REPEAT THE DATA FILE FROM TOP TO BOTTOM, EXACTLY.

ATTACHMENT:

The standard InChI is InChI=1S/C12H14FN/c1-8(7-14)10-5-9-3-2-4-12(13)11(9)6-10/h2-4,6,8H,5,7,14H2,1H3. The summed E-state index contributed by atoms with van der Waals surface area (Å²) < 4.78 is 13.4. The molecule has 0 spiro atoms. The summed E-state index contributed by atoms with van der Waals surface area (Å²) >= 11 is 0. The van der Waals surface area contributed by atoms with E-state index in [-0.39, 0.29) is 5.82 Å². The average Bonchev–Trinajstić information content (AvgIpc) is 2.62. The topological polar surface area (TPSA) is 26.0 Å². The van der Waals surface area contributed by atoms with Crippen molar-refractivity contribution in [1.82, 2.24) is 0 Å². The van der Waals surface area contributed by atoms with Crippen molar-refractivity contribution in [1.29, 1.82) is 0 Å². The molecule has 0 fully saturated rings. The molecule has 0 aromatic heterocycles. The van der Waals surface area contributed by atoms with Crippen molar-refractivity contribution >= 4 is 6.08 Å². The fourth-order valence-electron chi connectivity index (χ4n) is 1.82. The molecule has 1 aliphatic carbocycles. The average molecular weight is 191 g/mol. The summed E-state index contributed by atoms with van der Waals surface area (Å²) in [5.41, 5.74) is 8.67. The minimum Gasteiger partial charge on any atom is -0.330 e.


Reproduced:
The standard InChI is InChI=1S/C12H14FN/c1-8(7-14)10-5-9-3-2-4-12(13)11(9)6-10/h2-4,6,8H,5,7,14H2,1H3. The summed E-state index contributed by atoms with van der Waals surface area (Å²) < 4.78 is 13.4. The molecule has 0 spiro atoms. The summed E-state index contributed by atoms with van der Waals surface area (Å²) >= 11 is 0. The van der Waals surface area contributed by atoms with E-state index in [-0.39, 0.29) is 5.82 Å². The average Bonchev–Trinajstić information content (AvgIpc) is 2.62. The topological polar surface area (TPSA) is 26.0 Å². The van der Waals surface area contributed by atoms with Crippen molar-refractivity contribution in [1.82, 2.24) is 0 Å². The van der Waals surface area contributed by atoms with Crippen molar-refractivity contribution in [1.29, 1.82) is 0 Å². The molecule has 0 fully saturated rings. The molecule has 0 aromatic heterocycles. The van der Waals surface area contributed by atoms with Crippen molar-refractivity contribution >= 4 is 6.08 Å². The fourth-order valence-electron chi connectivity index (χ4n) is 1.82. The molecule has 1 aliphatic carbocycles. The average molecular weight is 191 g/mol. The summed E-state index contributed by atoms with van der Waals surface area (Å²) in [5.41, 5.74) is 8.67. The minimum Gasteiger partial charge on any atom is -0.330 e.